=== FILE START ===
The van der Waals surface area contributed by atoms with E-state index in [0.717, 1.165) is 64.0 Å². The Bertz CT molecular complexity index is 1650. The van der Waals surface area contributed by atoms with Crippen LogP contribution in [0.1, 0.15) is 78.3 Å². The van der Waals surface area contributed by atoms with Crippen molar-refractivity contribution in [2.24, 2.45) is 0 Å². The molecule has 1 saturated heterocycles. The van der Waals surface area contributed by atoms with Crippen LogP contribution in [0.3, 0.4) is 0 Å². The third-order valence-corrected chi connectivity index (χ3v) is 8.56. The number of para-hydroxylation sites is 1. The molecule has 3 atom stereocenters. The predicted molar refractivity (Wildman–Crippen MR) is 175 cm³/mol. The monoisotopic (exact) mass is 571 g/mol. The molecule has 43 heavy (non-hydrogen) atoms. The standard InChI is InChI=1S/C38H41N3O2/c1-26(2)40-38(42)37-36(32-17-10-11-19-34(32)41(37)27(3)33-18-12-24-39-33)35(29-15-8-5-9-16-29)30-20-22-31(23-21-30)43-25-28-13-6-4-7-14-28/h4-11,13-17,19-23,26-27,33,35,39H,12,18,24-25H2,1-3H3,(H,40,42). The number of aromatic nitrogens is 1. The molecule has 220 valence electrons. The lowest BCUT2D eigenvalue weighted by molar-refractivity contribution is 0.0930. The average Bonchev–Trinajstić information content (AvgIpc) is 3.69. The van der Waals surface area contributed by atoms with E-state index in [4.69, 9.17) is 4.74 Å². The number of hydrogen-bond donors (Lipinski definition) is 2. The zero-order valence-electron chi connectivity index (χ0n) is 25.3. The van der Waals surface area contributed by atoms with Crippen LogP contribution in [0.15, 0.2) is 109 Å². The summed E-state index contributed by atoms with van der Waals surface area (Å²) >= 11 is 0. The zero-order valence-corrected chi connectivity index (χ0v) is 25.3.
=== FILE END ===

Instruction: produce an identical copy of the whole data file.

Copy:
The van der Waals surface area contributed by atoms with E-state index in [0.717, 1.165) is 64.0 Å². The Bertz CT molecular complexity index is 1650. The van der Waals surface area contributed by atoms with Crippen LogP contribution in [0.1, 0.15) is 78.3 Å². The van der Waals surface area contributed by atoms with Crippen molar-refractivity contribution in [2.24, 2.45) is 0 Å². The molecule has 1 saturated heterocycles. The van der Waals surface area contributed by atoms with Crippen LogP contribution in [0.3, 0.4) is 0 Å². The third-order valence-corrected chi connectivity index (χ3v) is 8.56. The number of para-hydroxylation sites is 1. The molecule has 3 atom stereocenters. The predicted molar refractivity (Wildman–Crippen MR) is 175 cm³/mol. The monoisotopic (exact) mass is 571 g/mol. The molecule has 43 heavy (non-hydrogen) atoms. The standard InChI is InChI=1S/C38H41N3O2/c1-26(2)40-38(42)37-36(32-17-10-11-19-34(32)41(37)27(3)33-18-12-24-39-33)35(29-15-8-5-9-16-29)30-20-22-31(23-21-30)43-25-28-13-6-4-7-14-28/h4-11,13-17,19-23,26-27,33,35,39H,12,18,24-25H2,1-3H3,(H,40,42). The number of aromatic nitrogens is 1. The molecule has 220 valence electrons. The lowest BCUT2D eigenvalue weighted by molar-refractivity contribution is 0.0930. The average Bonchev–Trinajstić information content (AvgIpc) is 3.69. The van der Waals surface area contributed by atoms with E-state index in [4.69, 9.17) is 4.74 Å². The number of hydrogen-bond donors (Lipinski definition) is 2. The zero-order valence-electron chi connectivity index (χ0n) is 25.3. The van der Waals surface area contributed by atoms with Crippen LogP contribution in [0.15, 0.2) is 109 Å². The summed E-state index contributed by atoms with van der Waals surface area (Å²) >= 11 is 0. The zero-order valence-corrected chi connectivity index (χ0v) is 25.3.